Joe's Crab Shack is Trying a No-Tipping Model

In Depth

Joe’s Crab Shack has been testing out eliminating tipping at some locations in potential preparation for a national roll-out of the policy, and honestly, I’m not sure how to feel about it.

Over the last two months, Ignite Restaurant Group, the owners of national seafood chain Joe’s Crab Shack, have eliminated tipping at 18 locations to test how such a move would look on a national scale. Front-of-house employees at the restaurants are now making $12-14, and while that’s less than a server should be making (because it’s less than anyone should be making, frankly), it’s also a far cry from $2.13/hour.

Kitchenette is on record as abhorring our current hopelessly broken tipping system. It’s absolutely a terrible way to conduct business for both customers and servers. So why wouldn’t we applaud Joe’s and Ignite for this move?

Here’s the problem: a lot of restaurants that have thus far eliminated tipping have taken a good idea (“Hey, its shitty that servers depend on tips to make a living, and that customers are expected to subsidize their wages”) and responded to it in a very stupid way (“BAN ALL TIPPING FOREVER, DO NOT ALLOW ANYONE TO TIP EVEN IF THEY WANT TO”). It’s unclear just how far Joe’s Crab Shack has taken this concept, and whether tipping is discouraged or outright banned makes a hell of a big deal.

It says something about America’s unique brand of stupidity that as a general rule, we can’t seem to comprehend the concept of a viable system where it would be fine for customers to tip if they wanted to, but that it wouldn’t be a compulsory part of the social contract. Under an ideal system, servers and bartenders would get by just fine without tips, but if a customer thought they did a great job, that customer could decide—again, of their own free will—to leave them something extra. It’s a win-win scenario for everyone involved (who, exactly, doesn’t benefit from such an arrangement compared to either where we are now or a system where tipping is banned entirely?), and there are countries where such a system currently works just fine. A lot of American restaurants that have decided to eliminate tipping don’t seem to understand that there’s a middle ground between “mandatory” and “banned.”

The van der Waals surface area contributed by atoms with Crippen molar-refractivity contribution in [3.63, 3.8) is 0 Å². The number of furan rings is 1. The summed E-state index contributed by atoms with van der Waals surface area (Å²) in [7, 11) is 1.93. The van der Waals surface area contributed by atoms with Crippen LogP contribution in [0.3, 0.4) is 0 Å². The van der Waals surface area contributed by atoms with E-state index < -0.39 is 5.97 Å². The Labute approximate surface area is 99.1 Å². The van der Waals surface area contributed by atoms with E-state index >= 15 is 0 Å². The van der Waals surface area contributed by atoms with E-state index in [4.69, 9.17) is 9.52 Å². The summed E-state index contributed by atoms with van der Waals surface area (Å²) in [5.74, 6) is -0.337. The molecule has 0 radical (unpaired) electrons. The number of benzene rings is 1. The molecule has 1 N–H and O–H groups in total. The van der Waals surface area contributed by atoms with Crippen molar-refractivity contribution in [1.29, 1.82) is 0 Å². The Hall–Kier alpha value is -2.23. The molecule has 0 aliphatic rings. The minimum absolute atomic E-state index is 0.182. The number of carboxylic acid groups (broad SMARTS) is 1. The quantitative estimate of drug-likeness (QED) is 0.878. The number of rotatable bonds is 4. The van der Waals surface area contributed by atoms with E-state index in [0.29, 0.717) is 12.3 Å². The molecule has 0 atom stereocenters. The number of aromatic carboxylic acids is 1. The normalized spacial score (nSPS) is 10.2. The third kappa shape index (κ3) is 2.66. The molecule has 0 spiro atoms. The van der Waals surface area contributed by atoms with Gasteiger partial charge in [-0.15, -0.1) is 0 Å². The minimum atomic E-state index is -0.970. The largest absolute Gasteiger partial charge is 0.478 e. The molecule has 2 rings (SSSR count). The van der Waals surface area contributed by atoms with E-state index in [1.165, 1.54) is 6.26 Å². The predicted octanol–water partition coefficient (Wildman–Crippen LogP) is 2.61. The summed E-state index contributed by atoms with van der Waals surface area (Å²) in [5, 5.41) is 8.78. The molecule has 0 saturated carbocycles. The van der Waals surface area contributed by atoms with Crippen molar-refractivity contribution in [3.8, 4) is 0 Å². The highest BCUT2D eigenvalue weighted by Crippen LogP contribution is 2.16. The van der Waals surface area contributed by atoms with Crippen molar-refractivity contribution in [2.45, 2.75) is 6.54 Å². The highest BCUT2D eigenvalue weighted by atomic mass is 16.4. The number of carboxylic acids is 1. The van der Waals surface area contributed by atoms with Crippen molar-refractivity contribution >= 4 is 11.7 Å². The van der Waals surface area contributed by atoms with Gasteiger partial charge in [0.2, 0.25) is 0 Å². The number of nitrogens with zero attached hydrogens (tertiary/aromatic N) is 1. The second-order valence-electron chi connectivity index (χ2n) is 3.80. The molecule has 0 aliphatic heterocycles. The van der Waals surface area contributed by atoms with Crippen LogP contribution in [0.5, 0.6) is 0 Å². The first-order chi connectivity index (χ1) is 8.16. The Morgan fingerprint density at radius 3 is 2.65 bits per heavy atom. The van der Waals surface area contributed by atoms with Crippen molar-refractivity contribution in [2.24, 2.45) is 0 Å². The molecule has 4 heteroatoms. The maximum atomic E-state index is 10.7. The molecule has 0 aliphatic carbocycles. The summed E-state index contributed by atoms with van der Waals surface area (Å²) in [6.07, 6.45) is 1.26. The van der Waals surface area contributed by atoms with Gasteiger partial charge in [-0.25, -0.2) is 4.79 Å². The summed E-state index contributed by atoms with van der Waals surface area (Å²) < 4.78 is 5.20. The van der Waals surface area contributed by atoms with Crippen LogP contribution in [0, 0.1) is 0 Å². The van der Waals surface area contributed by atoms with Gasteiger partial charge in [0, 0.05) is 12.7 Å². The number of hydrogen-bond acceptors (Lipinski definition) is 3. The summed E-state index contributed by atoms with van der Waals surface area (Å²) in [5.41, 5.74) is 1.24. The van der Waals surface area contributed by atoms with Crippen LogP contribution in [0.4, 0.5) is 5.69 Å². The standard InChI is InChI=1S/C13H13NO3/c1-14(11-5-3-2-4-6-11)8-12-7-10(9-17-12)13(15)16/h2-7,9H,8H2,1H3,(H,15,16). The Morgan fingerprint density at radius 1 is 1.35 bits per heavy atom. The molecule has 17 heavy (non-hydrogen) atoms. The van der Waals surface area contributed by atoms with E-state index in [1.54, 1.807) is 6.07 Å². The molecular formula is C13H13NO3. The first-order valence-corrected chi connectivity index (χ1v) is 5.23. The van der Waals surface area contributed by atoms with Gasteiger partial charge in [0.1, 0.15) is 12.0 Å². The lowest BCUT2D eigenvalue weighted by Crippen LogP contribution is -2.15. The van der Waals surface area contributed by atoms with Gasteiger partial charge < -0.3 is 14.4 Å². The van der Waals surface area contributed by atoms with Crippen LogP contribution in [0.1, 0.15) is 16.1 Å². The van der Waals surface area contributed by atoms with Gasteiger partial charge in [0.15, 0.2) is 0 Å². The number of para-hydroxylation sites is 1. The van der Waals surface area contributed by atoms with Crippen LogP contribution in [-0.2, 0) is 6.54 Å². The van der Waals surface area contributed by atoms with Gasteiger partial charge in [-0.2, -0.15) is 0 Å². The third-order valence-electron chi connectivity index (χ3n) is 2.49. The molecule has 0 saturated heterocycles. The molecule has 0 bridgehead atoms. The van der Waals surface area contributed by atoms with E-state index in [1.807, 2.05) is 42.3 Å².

Again, it’s unclear just how far Joe’s has taken this policy. Some of what we do know sounds good; for instance, putting signs up around the restaurant explaining the policy. Eliminating tip lines from credit card receipts, as they’ve also done, is…less good, but understandable, as long as servers are allowed to accept cash tips—customers frequently don’t read signs, so it makes sense to cut out the middleman there, even if it makes it impossible for customers who don’t have cash to tip at all. But until we know more about specifically how Joe’s—or any other restaurant—implements their attempt to eliminate tipping, it’s hard to say whether their plan is a good one.

In summation: mandatory tipping systems are bad. Getting away from tipping as a necessary part of the social contract is good. Banning tipping altogether and not allowing employees to receive tips is decidedly not good.

Image via ehrlif/Shutterstock.

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